Although he correctly pointed out that it is an investment in a vital piece of a much-needed corridor, what’s more important is the point he made about the sense of urgency. Without this expressway becoming a priority the funds, even if earmarked for the project, can easily be redirected to more immediate needs. It’s not enough that we had both mayors from Scottsbluff and Gering highlighting the proposed economic benefits. Or that more than one testifier brought up the necessity of fighting the dire rural flight situation. A plan with a definite timeline needs to be put in place and it needs to be made an absolute priority before anything will get done.

Western Nebraskans are tired of talk about this project. It’s time for real action. The four-lane highway would be safer, it would enhance transportation and would aid in economic development. Like we heard at the hearing, we need a sense of purpose and the state needs to take a more aggressive approach. If Sen. Stinner’s state infrastructure bank plan could help to speed things up, then we’re all for it.


The Kearney Hub. Oct 7, 2015

Tax reform more urgent as ConAgra exits Omaha

f the resounding pleas for tax relief from Nebraska farmers, whose property bears the bulk of school support and many other governmental costs, hasn’t gotten our state leaders’ attention, then perhaps the move of ConAgra’s headquarters from downtown Omaha will. Nebraskans are looking for tax relief, and so are the companies doing business here.

The food giant - one of five Fortune 500 companies headquartered in Omaha - is moving its head offices to Chicago, where efficiencies and a host of incentives helped ice the decision.

Nebraska’s business-minded Gov. Pete Ricketts has issued a call for a serious review of tax rates and incentive programs to ensure Nebraska remains competitive. We can’t help but believe that when companies are recruited to move or expand into Nebraska, some serious reservations arise about property taxes.

The state’s tax and incentive situation also comes up in trade talks. Ricketts has led a couple of missions overseas to promote Nebraska’s investment opportunities, but we get downgraded on the desirability scale because of our high taxes.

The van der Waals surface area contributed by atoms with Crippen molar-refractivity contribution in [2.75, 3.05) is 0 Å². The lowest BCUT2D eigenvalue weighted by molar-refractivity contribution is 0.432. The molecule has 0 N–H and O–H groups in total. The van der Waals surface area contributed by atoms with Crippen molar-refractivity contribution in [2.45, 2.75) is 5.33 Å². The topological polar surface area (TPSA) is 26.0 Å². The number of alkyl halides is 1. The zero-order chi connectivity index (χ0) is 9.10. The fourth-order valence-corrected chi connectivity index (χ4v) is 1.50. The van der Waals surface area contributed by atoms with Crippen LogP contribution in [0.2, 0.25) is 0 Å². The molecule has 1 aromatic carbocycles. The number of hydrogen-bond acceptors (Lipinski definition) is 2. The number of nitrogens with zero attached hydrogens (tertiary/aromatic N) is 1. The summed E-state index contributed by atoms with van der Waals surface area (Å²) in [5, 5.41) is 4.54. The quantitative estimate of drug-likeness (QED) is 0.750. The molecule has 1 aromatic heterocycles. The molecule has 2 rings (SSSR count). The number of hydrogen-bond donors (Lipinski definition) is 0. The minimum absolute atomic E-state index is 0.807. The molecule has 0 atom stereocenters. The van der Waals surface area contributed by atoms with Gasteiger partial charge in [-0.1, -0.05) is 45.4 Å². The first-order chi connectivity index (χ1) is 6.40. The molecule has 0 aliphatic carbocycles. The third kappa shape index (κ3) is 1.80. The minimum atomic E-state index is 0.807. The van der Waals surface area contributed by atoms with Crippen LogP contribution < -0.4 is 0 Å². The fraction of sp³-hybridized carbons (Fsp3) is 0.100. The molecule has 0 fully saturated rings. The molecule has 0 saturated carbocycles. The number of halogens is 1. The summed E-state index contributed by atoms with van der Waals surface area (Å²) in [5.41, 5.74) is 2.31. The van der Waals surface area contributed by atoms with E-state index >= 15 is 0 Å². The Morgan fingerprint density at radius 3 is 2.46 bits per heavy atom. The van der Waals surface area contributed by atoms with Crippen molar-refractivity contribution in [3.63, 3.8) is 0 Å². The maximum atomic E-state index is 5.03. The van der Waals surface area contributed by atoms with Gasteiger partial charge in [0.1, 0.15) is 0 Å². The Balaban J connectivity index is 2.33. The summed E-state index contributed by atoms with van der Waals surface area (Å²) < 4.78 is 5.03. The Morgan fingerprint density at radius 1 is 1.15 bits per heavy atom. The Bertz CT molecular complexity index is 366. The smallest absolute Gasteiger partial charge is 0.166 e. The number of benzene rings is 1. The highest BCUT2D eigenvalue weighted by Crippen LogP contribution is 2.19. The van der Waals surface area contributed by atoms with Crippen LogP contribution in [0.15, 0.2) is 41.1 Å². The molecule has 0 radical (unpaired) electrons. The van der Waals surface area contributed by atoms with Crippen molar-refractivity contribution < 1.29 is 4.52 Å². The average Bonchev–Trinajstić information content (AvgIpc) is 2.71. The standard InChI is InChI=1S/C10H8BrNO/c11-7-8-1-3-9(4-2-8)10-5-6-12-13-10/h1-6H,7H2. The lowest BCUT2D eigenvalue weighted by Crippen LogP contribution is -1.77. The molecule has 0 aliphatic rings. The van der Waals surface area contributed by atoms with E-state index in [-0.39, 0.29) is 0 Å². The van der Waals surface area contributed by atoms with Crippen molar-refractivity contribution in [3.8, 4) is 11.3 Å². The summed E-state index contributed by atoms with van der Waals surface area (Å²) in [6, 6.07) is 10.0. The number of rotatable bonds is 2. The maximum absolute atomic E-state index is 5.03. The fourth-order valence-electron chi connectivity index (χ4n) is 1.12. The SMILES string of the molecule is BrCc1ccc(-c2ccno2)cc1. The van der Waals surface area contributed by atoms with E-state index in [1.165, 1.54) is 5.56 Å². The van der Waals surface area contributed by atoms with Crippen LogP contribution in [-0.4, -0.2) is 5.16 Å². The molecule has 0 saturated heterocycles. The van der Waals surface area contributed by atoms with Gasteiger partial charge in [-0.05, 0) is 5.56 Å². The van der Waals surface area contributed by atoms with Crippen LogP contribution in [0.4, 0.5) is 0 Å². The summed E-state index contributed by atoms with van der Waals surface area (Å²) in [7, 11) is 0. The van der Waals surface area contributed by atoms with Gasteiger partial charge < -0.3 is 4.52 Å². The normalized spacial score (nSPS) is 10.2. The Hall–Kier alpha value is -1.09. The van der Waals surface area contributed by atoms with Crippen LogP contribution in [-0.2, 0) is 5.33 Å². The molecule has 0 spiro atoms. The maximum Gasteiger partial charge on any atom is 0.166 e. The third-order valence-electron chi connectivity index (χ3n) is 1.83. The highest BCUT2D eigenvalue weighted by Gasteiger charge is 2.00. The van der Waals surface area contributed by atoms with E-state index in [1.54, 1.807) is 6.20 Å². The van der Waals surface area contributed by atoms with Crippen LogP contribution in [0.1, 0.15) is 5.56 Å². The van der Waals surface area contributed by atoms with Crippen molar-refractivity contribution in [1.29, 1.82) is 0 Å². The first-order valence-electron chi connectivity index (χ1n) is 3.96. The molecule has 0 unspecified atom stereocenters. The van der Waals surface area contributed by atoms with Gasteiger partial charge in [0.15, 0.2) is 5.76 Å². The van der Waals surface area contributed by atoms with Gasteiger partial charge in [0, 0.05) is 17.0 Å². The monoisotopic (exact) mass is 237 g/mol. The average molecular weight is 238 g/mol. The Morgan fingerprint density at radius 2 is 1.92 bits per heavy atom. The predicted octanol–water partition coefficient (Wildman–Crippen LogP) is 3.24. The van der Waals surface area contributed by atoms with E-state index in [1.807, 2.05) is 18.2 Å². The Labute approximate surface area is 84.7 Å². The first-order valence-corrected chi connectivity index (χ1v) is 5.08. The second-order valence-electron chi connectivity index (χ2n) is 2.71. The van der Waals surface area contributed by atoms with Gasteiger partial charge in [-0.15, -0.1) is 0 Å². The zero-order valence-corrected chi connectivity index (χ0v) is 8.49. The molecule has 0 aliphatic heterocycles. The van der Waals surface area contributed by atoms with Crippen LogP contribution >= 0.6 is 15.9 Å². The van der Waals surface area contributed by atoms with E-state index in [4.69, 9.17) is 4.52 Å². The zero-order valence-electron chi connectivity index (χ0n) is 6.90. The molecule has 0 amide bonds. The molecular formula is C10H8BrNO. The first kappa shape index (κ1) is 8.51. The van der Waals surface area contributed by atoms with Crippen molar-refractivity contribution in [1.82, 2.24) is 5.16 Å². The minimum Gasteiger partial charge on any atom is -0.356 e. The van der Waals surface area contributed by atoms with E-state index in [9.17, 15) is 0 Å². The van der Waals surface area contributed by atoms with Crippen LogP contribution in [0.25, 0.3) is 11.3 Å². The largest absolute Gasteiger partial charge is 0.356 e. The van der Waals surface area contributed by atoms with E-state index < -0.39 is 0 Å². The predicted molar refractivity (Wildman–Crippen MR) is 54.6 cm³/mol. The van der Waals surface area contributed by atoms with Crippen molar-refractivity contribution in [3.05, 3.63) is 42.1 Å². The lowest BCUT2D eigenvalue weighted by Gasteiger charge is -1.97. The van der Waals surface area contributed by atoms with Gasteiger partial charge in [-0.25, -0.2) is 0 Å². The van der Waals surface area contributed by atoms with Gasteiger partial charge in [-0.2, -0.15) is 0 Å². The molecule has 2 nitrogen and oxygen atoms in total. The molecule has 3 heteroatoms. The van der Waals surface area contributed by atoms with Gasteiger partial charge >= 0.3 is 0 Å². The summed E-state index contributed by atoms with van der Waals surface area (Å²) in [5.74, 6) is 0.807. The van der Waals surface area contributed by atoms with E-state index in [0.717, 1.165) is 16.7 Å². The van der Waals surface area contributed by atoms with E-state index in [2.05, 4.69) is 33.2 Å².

While lawmakers and political leaders discuss reforms this year, we hope they also look closely at how Nebraska doles out incentives.

Jim Vokal, CEO of the Platte Institute for Economic Research, reacted to ConAgra’s relocation announcement on Thursday by complaining that, “For too long, Nebraska has played the special interest tax break game, and today we have lost to a higher bidder in Illinois.”

The task that faces Nebraska lawmakers is difficult, and it’s complicated by the entrenchment of our state’s system of incentives and tax exemptions.

Policies and ideas that were born years ago to promote growth in agriculture and on main street now may be working against Nebraskans.

Although change inevitably inspires resistance, most Nebraskans accept that something must be done, and our unified attitude should carry over as our state tackles its property tax problems and updates its business incentives.


The Lincoln Journal Star. Oct. 7, 2015.

Congrats to Airport Authority.

The Lincoln Airport Authority’s successful management of its industrial park is pumping ever-increasing energy into the local economy.

That’s a plus for local taxpayers that deserves more recognition.

In some communities, local taxpayers help subsidize the airport. In Lincoln, that sort of tax is only a distant memory. The authority has not dipped into the taxpayer’s pockets since the mid-1980s.

As Matt Olberding, the Journal Star’s assistant business editor, reported, airport operations brought in nearly $13 million in the past fiscal year, blowing past the previous record, which was set only a year ago, by $1.8 million.

The authority and airport staff have taken an increasingly active role in recent years in developing its 1,000 acres for commercial and industrial use.

Those steps included annexing several hundred acres into the city limits, changing the zoning from agricultural to industrial and adding infrastructure. The Lincoln Electric System, for example, buried an overhead power line. Sewer and water lines were added. Northwest 38th Street was extended.

Last year, the authority budgeted about $40 million for construction projects so its tenants could expand their operations.

That means more jobs at places like Hexagon Lincoln, which manufactures high-strength composite tanks. Demand for the tanks has soared in the natural gas boom.

The authority also has invested millions in infrastructure upgrades for 350 acres at the north side of its property, which is served by both BNSF and Union Pacific.

With the improvements came a new name - LNK Enterprise Park - and a new logo displaying a plane, truck and train, drawing attention to the park’s ideal proximity to highways, major rail lines and the Capital City’s airport.

Executive Director David Haring predicted that industrial park revenue will continue increasing for several years.

The airport has struggled for years to maintain airline passenger totals. The past two years, however, it has managed to post consecutive increases of 5 percent and 2 percent. So far this year, passenger totals are up about 15 percent through August, primarily because of a new Delta flight to Atlanta.

Airport Authority board member Jim Lauerman once joked that the authority had a public profile below that of the noxious weed board.

People should take notice now, however, as the number of jobs at LNK Enterprise Park continues to climb. The authority has become an important part of the community’s strategy for growing its economy.